The long-awaited Lilly Pulitzer for Target launches on Sunday, and it’s sure to sell out. The range, evocative of pool parties and summers at the beach, is pretty reasonably-priced, which will only usher the products out the door that much faster.
Don’t worry though… If one of the light summer scarves you’ve been eyeing sells out in a hot second, or you just want it in a different color or pattern, you’re in luck.
DIY Lilly Pulitzer Target Scarf – 2 Styles!
I got together with my friend Nicole who recently started a blog (designed by me!) called The Occasional Hobbyist, and we have two fun Lilly Pulitzer scarf knockoff tutorials for you today! Nicole will show you how to create a light, slinky pompom scarf, and I’m sharing a tutorial for a crisp, cotton tasseled version!
If you’re just getting started at sewing, here’s a guide to all the basic supplies that you’ll need to get started. If you’re already stocked up on those, the guide includes “bonus” supplies for more complex projects — or just to make your life easier!
- 1/2 yard of lightweight cotton fabric
- Embroidery floss in 1-2 colors
- Thread (all-purpose is fine)
- Sewing machine
- Marking tool or highlighter
1. Cut your fabric to the desired length. Mine is 18″ wide by 55″ long. Iron it flat, and then fold the edges over 1/4″ and press the fold with the iron. Fold over another 1/4″ and press again, making sure you have crisp, smooth folds.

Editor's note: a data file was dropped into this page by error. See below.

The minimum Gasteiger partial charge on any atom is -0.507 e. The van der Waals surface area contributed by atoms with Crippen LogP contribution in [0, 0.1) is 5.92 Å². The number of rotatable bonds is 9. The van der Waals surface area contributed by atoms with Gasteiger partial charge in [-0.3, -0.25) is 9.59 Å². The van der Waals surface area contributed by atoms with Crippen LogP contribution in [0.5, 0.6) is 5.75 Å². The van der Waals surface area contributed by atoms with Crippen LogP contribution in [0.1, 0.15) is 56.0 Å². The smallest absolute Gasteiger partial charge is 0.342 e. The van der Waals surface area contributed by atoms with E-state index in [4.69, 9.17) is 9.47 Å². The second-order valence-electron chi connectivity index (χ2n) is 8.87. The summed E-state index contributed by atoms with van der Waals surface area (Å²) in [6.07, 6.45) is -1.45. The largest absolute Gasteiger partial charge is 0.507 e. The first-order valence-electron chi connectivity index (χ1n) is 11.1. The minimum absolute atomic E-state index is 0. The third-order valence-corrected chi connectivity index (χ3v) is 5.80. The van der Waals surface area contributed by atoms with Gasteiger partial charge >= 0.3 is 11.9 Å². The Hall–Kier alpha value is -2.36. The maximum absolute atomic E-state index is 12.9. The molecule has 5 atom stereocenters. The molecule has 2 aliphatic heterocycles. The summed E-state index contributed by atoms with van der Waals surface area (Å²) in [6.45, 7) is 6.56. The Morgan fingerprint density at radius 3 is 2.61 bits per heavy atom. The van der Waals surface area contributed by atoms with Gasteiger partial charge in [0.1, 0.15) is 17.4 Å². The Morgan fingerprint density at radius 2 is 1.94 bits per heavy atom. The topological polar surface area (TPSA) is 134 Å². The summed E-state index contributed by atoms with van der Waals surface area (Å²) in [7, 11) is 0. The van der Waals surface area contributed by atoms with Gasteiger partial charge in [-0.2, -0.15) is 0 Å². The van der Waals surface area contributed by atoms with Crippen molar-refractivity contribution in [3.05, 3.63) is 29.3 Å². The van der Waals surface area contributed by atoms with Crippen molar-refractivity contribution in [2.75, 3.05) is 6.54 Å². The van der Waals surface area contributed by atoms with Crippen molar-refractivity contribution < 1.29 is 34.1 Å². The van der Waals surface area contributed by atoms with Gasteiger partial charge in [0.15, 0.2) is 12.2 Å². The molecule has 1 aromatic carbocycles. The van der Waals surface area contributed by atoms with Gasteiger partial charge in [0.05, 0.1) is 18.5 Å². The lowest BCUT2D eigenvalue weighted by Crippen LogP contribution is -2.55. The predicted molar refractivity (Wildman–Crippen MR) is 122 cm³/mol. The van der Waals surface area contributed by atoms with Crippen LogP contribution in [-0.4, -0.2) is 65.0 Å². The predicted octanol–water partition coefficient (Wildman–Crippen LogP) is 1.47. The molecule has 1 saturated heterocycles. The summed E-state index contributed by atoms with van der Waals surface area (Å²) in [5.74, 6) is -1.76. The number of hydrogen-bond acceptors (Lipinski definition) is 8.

2. Sew as close to the edge as possible on your sewing machine using either a straight or a zigzag stitch. You can go all the way around your four sides without cutting the thread; just turn the fabric under the needle when you get to a corner.
*Because this cotton fabric is relatively sturdy, I used a straight stitch to keep the edges from getting to rigid and inflexible. I’d recommend a zigzag stitch on a lighter, more “slippery” fabric.
3. Now it’s time to start making tassels. Lots of tassels. Start by pinching the end of your embroidery floss against the bottom tine of a fork. Wrap the floss around the fork 15 times.
4. Thread another piece of floss around the loops while they’re still on the fork, and tie a double-knot. Don’t worry about getting it super tight because you can do a better job of it in the next step.
5. Slid the tied bundle of loops off the fork, and now you can tighten the knot at the top. Snip through the bottom of the loops with a pair of scissors, and then give the whole thing a quick “haircut” to even out the fringe.
6. Once you have enough tassels (my scarf has 24), you can move on. And probably not use a fork for the rest of the week. Use a measuring tape to mark tiny dots at evenly-spaced intervals on each end of your scarf. I spaced my tassels 4cm apart.
7. Now comes the
tedious fun part: hand-sewing. Thread a needle with a doubled-over piece of thread so that it’ll be extra strong. Sew into and back out of the end of the fabric at your first mark from step 6. Then thread the needle through the top loops of the tassel, pulling the tassel up against the fabric. Loop back into the tassel one more time, and then tightly double-knot the needle end of the thread to the tail of the thread. Repeat. And repeat.